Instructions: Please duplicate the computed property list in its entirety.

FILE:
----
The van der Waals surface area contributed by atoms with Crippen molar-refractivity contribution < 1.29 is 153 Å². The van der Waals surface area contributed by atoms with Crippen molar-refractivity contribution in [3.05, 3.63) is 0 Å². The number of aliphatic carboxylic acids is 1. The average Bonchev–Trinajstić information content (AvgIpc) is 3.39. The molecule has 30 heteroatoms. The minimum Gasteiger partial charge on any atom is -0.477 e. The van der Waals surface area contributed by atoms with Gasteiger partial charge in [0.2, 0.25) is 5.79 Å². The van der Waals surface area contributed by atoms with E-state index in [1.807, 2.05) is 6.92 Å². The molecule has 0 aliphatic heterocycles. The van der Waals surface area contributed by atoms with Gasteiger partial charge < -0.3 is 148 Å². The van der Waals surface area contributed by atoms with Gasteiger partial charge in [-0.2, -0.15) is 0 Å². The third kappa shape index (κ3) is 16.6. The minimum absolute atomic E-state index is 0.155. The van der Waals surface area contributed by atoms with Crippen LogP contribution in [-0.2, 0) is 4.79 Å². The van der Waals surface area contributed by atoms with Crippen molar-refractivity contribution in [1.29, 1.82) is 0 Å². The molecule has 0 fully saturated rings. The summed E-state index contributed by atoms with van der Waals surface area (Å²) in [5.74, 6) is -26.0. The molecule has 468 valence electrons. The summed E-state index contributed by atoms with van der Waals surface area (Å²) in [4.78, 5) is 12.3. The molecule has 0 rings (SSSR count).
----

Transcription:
The van der Waals surface area contributed by atoms with Crippen molar-refractivity contribution < 1.29 is 153 Å². The van der Waals surface area contributed by atoms with Crippen molar-refractivity contribution in [3.05, 3.63) is 0 Å². The number of aliphatic carboxylic acids is 1. The average Bonchev–Trinajstić information content (AvgIpc) is 3.39. The molecule has 30 heteroatoms. The minimum Gasteiger partial charge on any atom is -0.477 e. The van der Waals surface area contributed by atoms with Gasteiger partial charge in [0.2, 0.25) is 5.79 Å². The van der Waals surface area contributed by atoms with E-state index in [1.807, 2.05) is 6.92 Å². The molecule has 0 aliphatic heterocycles. The van der Waals surface area contributed by atoms with Gasteiger partial charge < -0.3 is 148 Å². The van der Waals surface area contributed by atoms with Gasteiger partial charge in [-0.2, -0.15) is 0 Å². The third kappa shape index (κ3) is 16.6. The minimum absolute atomic E-state index is 0.155. The van der Waals surface area contributed by atoms with Crippen LogP contribution in [-0.2, 0) is 4.79 Å². The van der Waals surface area contributed by atoms with Crippen molar-refractivity contribution in [1.29, 1.82) is 0 Å². The molecule has 0 fully saturated rings. The summed E-state index contributed by atoms with van der Waals surface area (Å²) in [5.74, 6) is -26.0. The molecule has 468 valence electrons. The summed E-state index contributed by atoms with van der Waals surface area (Å²) in [4.78, 5) is 12.3. The molecule has 0 rings (SSSR count).